Refeeding syndrome consists of metabolic changes that occur on the reintroduction of nutrition to in those who are malnourished or in the starved state (Figure 1). The consequences of untreated re-feeding syndrome can be serious; causing hematologic abnormalities and result in death (1). However, it is often a ‘forgotten about’ condition (2).
The risk can be reduced by preventing rapid reintroduction of nutrition alongside supplementation and monitoring/correction of electrolytes (1). Dietitians rely on doctors to prescribe vitamins, replacement medication and monitor the appropriate bloods. Prior to 2017, St George’s Hospitals’ refeeding guidelines (Figure 2/Figure 3) were not in line with NICE's ‘Nutrition Support for Adults’ guidelines (CG32).
This audit included patients from January – November 2017 whereby 51 patients were identified as ‘high risk or ‘extremely high risk’ and 3 were classed as ‘at risk’. Practice was compared to NICE guidelines and also aimed to capture how closely doctors followed the dietitian’s plans.
Aims and objectives
- To gain an understanding of compliance with ‘Nutrition Support for Adults’ guidelines by doctors and dietitians.
- To understand how many patients were being discharged with refeeding medications unnecessarily.
- To identify key learning areas for the hospital to lead to safer and cost effective care when treating Refeeding Syndrome in line with the NICE guidelines.
Reasons for implementing your project
St George’s Hospital is a large teaching hospital in South London, with nearly 1000 beds (acute medical, surgical, cardiac and neurosciences specialities). Change/audit was needed as:
- The trust’s refeeding guidelines were out of date and not following NICE recommendations
- The knowledge and management of refeeding syndrome needs to be improved in doctors (2).
- The old guideline flow chart was limited to tube fed patients
- It was not cost effective and in orally fed patients £4.68 was being wasted over three days due to IV medications being recommended
Therefore this audit assessed baseline practice against the ‘Nutrition Support for Adults’ guidelines.
Checking the appropriate biochemistry is a key element of managing refeeding syndrome; it had been noted in a previous audit that the appropriate refeeding bloods were not being checked on the weekend. Due to this, dietitians often have to request via biochemistry to add on phosphate and magnesium, thus highlighting doctors were not following dietetic plans to test and replace.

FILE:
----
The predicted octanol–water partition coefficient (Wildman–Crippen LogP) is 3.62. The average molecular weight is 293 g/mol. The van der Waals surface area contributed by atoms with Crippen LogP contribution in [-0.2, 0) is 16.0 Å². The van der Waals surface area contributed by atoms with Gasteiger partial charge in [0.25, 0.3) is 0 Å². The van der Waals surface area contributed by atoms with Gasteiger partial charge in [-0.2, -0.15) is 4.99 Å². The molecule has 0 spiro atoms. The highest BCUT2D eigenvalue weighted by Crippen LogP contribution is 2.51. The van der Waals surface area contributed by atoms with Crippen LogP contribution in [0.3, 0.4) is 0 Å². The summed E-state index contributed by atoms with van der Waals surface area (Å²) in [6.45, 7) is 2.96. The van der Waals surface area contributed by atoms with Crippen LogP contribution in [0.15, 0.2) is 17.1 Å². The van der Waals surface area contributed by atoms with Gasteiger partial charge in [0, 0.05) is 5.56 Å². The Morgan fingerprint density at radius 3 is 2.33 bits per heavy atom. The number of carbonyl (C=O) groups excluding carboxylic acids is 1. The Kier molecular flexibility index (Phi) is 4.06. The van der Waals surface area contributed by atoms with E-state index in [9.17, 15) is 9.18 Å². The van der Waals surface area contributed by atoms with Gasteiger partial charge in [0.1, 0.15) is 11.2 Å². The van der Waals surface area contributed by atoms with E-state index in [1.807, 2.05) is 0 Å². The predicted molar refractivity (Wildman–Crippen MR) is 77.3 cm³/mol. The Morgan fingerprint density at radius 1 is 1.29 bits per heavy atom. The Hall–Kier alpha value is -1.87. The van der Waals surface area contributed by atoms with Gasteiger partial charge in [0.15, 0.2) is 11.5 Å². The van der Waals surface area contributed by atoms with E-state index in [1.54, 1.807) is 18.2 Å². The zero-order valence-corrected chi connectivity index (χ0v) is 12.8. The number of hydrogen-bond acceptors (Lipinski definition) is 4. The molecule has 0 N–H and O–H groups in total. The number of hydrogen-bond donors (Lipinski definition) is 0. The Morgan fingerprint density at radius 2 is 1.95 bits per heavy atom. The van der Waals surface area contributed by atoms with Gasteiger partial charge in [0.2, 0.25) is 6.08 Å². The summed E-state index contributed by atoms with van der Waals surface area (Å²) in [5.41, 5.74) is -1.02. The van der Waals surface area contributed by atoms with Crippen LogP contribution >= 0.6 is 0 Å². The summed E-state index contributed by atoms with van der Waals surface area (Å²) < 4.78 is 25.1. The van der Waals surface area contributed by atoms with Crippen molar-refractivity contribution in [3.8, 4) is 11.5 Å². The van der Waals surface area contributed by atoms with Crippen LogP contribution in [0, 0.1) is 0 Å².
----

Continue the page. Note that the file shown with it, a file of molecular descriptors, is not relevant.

How did you implement the project
Dietetics worked collaboratively with pharmacy to update the Trust’s nutrition support policy, this included NICE's ‘Nutrition Support for Adults’ guidelines along with a flow chart of actions (Figure 5). To audit the compliance of the new guideline, we created an extensive excel sheet with drop down boxes to limit typing errors and to assist with analysing the results.
The excel document was divided into sections:
Specific Patient Information:
- Patients route of nutrition
- Date identified at risk
- Level of refeeding risk
- Length of stay.
- Specific refeeding medication prescriptions (Thiamine, Vitamin B co strong and Multivitamin)
- Name, duration and frequency
- Frequency of checking relevant biochemistry (Magnesium, Phosphate and Potassium)
- Documentation of verbally informing the doctors.
- Were relevant baseline bloods checked?
- Were the relevant bloods checked for the first three days post baseline bloods?
- Were the relevant bloods then checked three times a week for two weeks?
- When the baseline bloods were low, were they replaced correctly within 24 hours?
- Was Pabrinex/Thiamine was given prior to feeding/ prescribed within 24 hours?
- Were the medications (Thiamine, Pabrinex, Vitamin B co strong and Multivitamin) prescribed as per the Dietitian’s plan?
- Were the correct frequencies and dose’s prescribed? - Were the replacement of the baseline bloods correct?
- Were the Refeeding medications on the Discharge summary post completing the 10 day course? Dietitians collected data from their caseloads once patients were identified as at risk. The results were then analysed and translated into graphs.
The challenges were:
- The amount of data that needed to be collected for one patient.
- Having to obtain and sort through previous paper notes as some wards used electronic documentation and some used paper notes.
- Determining if Pabrinex/thiamine was given immediately before feeding started. This was overcome by an organised and methodical approach along with managerial support. It is unknown if Pabrinex/thiamine was given before feeding started however we did audit if it was prescribed within 24 hours.